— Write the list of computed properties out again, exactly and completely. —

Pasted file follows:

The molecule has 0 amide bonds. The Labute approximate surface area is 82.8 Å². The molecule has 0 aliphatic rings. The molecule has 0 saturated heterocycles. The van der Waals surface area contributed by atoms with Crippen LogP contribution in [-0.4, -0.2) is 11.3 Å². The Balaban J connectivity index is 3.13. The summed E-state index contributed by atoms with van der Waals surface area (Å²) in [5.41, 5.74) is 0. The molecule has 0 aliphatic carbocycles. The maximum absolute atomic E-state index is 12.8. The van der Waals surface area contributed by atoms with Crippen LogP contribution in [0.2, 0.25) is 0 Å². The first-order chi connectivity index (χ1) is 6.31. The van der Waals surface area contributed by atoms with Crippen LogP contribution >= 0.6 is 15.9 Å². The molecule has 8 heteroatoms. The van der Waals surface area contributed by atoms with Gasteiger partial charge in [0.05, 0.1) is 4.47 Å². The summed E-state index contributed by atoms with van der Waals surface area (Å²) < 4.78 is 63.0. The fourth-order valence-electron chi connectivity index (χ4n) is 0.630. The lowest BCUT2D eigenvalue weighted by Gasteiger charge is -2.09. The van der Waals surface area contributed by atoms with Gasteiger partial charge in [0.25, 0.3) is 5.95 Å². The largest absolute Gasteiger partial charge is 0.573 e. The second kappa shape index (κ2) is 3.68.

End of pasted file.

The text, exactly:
The molecule has 0 amide bonds. The Labute approximate surface area is 82.8 Å². The molecule has 0 aliphatic rings. The molecule has 0 saturated heterocycles. The van der Waals surface area contributed by atoms with Crippen LogP contribution in [-0.4, -0.2) is 11.3 Å². The Balaban J connectivity index is 3.13. The summed E-state index contributed by atoms with van der Waals surface area (Å²) in [5.41, 5.74) is 0. The molecule has 0 aliphatic carbocycles. The maximum absolute atomic E-state index is 12.8. The van der Waals surface area contributed by atoms with Crippen LogP contribution in [0.2, 0.25) is 0 Å². The first-order chi connectivity index (χ1) is 6.31. The van der Waals surface area contributed by atoms with Crippen LogP contribution >= 0.6 is 15.9 Å². The molecule has 8 heteroatoms. The van der Waals surface area contributed by atoms with Gasteiger partial charge in [0.05, 0.1) is 4.47 Å². The summed E-state index contributed by atoms with van der Waals surface area (Å²) < 4.78 is 63.0. The fourth-order valence-electron chi connectivity index (χ4n) is 0.630. The lowest BCUT2D eigenvalue weighted by Gasteiger charge is -2.09. The van der Waals surface area contributed by atoms with Gasteiger partial charge in [0.25, 0.3) is 5.95 Å². The largest absolute Gasteiger partial charge is 0.573 e. The second kappa shape index (κ2) is 3.68.